Sickles served as a political general at the Battle of Gettysburg, although the battle ended his military career as well. On July 2, 1863, Army of the Potomac commander Maj. Gen. George G. Meade ordered Sickles's corps to take up defensive positions on the southern end of Cemetery Ridge, anchored in the north to the II Corps and to the south, the hill known as Little Round Top.

Sickles was unhappy to see a slightly higher terrain feature to his front, the Peach Orchard. Perhaps remembering the beating his corps took from Confederate artillery at Hazel Grove, he violated his orders and marched his corps almost a mile in front of Cemetery Ridge. This had two effects: it greatly diluted the concentrated defensive posture of his corps, by stretching it too thin; and it created a salient that could be bombarded and attacked from multiple sides. Meade rode out and confronted Sickles about his insubordination, but it was too late.

The Confederate assault by Lt. Gen. James Longstreet's corps, primarily by the division of Maj. Gen. Lafayette McLaws, smashed the III Corps and rendered it useless for further combat. Gettysburg campaign historian Edwin B. Coddington assigns "much of the blame for the near disaster" in the center of the Union line to Sickles. Stephen W. Sears wrote that "Dan Sickles, in not obeying Meade's explicit orders, risked both his Third Corps and the army's defensive plan on July 2. However, Sickles's maneuver has recently been credited by John Keegan with blunting the whole Confederate offensive that was intended to cause the collapse of the Union line. Similarly, James M. McPherson wrote that "Sickles's unwise move may have unwittingly foiled Lee's hopes."

During the height of the Confederate attack, Sickles fell victim to a cannonball that mangled his right leg. Carried by stretcher to an aid station, he bravely attempted to raise his soldiers' spirits by grinning and puffing on a cigar along the way. His leg was amputated that afternoon and he insisted on being transported back to Washington, D.C., which he reached on July 4, 1863, bringing some of the first news of the great Union victory, and starting a public relations campaign to ensure his version of the battle prevailed.

Sickles's leg, along with a cannonball similar to the one that shattered it, on display at the National Museum of Health and MedicineSickles had recent knowledge of a new directive from the Army Surgeon General to collect and forward "specimens of morbid anatomy ... together with projectiles and foreign bodies removed" to the newly founded Army Medical Museum in Washington, D.C. He preserved the bones from his leg and donated them to the museum in a small coffin-shaped box, along with a visiting card marked, "With the compliments of Major General D.E.S." For several years thereafter, he reportedly visited the limb on the anniversary of the amputation. The museum, now known as the National Museum of Health and Medicine, features the artifact on display still today.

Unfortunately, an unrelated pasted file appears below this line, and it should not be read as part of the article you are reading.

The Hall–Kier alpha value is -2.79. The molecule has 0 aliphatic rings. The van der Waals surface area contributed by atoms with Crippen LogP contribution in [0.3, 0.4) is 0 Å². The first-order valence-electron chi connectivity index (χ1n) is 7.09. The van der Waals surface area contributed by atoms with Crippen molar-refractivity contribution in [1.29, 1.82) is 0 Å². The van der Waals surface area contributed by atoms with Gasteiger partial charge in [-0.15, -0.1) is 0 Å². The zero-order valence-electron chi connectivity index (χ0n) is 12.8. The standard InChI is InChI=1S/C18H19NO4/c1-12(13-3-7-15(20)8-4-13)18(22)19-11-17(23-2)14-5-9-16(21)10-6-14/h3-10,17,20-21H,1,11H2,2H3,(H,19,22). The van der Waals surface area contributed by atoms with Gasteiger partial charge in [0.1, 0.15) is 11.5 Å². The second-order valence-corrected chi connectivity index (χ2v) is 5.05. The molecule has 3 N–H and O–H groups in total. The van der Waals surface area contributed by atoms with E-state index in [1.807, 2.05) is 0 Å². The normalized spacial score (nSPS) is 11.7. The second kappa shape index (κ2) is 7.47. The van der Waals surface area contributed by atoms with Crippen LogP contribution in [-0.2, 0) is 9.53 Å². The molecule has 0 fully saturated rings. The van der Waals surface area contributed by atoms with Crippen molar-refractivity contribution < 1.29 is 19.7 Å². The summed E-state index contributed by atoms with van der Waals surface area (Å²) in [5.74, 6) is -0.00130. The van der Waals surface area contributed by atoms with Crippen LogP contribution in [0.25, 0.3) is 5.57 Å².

Sickles was not court-martialed for insubordination after Gettysburg because he had been wounded, and it was assumed he would stay out of trouble. Furthermore, he was a powerful, politically connected man, who would not be disciplined without protest and retribution. While his movement away from Cemetery Ridge may have violated orders, Sickles forever asserted that it was the correct move because it disrupted the Confederate attack, redirecting its thrust, effectively shielding their real objectives, Cemetery Ridge and Cemetery Hill. Sickles's redeployment did in fact take Confederate commanders by surprise, and historians have argued about the real ramifications of Sickles's actions at Gettysburg ever since.

Sickles eventually received the Medal of Honor for his actions, although it took him 34 years to do so. The official citation that accompanied his medal recorded that Sickles "displayed most conspicuous gallantry on the field, vigorously contesting the advance of the enemy and continuing to encourage his troops after being himself severely wounded."

Sickles had an important effect on preservation efforts at the Gettysburg Battlefield, sponsoring legislation to form the Gettysburg National Military Park, buy up private lands, and erect monuments. One of his key contributions was procuring the original fencing used on East Cemetery Hill to denote park borders. This fencing came directly from Lafayette Park in Washington, D.C., the site of the Key shooting.

Of the principal senior generals who fought at Gettysburg, virtually all have been memorialized with statues at Gettysburg. Sickles is a conspicuous exception. But when asked why there was no memorial to him, Sickles supposedly said, "The entire battlefield is a memorial to Dan Sickles." However, there was, in fact, a memorial commissioned to include a bust of Sickles, the monument to the New York Excelsior Brigade. It was rumored that the money appropriated for the bust was stolen by Sickles himself; the monument is displayed in the Peach Orchard with a figure of an eagle replacing Sickles's likeness. Sickles lived out the remainder of his life in New York City, dying in 1914. He is buried in Arlington National Cemetery